Why Romney Is Dodging the Press

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Jae C. Hong / AP

Republican presidential candidate, former Massachusetts Gov. Mitt Romney, left, talks with Sen. Richard Burr, R-N.C., before a campaign stop at Charlotte Pipe and Foundry Company in Charlotte, N.C., Friday, May 11, 2012.

Joe, the Romney campaign’s control-freakery makes for bad democracy, but I suspect it’s a smart strategy. Consider the way Mitt’s personal approval rating has bounced back over the past several weeks. As the GOP primaries wrapped up, Romney was roughly as unpopular as late-era George W. Bush. Now he’s about even with Barack Obama.

Since becoming the presumptive Republican nominee, Romney’s favorable-unfavorable rating has jumped to 50%-41%, his best ever and in the same neighborhood as Obama’s 52%-46% standing.

What changed? Well, for one thing, other Republican rivals are no longer attacking Romney. That helps. But it’s not like he’s had a free ride: the Obama camp has picked up where Rick and Newt left off. An alternate explanation would be that Americans are simply seeing less of Romney, and that makes them like him better. The end of primary season, with its debates and demand for nonstop campaigning, has enabled Romney to dramatically limit his unscripted press and media appearances. His image has improved as a result. The primaries revealed in Romney a knack for narrative-fueling gaffes, or talking in ways that just make people scratch their heads. Now Romney can return to giving the occasional big speech on his terms, and mostly avoid unscripted moments that might yield a new Thurston Howell-style moment. (By the way, the standard for out-of-touch rich guy lingo was set by George H.W. Bush; it’s worth reading some of Maureen Dowd’s memorable coverage from back then.)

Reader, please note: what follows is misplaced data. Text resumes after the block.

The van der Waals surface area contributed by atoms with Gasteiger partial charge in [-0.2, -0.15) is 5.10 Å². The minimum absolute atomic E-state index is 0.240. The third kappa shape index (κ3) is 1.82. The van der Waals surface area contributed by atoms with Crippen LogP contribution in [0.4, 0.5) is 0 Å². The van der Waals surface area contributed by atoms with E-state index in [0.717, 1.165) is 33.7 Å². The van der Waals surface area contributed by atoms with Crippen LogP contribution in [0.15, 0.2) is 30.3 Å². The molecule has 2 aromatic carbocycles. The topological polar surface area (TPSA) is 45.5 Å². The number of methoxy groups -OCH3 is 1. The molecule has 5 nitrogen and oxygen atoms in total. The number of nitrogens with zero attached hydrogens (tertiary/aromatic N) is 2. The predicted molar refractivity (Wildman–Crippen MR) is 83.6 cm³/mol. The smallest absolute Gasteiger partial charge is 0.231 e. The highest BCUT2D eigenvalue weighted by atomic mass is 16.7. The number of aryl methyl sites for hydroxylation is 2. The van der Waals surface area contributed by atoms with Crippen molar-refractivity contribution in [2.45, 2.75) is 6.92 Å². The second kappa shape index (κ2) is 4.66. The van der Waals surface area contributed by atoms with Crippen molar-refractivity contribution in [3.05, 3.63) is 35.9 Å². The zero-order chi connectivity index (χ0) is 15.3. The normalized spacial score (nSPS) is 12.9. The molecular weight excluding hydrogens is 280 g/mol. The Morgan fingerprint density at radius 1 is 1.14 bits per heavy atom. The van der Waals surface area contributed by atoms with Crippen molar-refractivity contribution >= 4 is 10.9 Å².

Romney’s theory of the election seems to be that he doesn’t need to out-campaign Obama. He can let the unemployment rate do the talking. After all, there’s plenty of evidence showing that economic factors matter far more to a presidential election than campaign theatrics. So what if the press is ticked off?

Of course, as Michael Tomasky reminds us in a fine new piece for New York Review of Books, it’s not just the economy, stupid. A candidate’s performance really can be decisive–and especially so, I would guess, in a year when the economic data may resemble a Rorschach test come fall. Personality could be decisive in the end, and that’s why Romney will likely have to open up some more. I’m not sure how well the American people will want to feel they “know” Romney before voting for him. But I suspect they’ll want to know him better than they do now.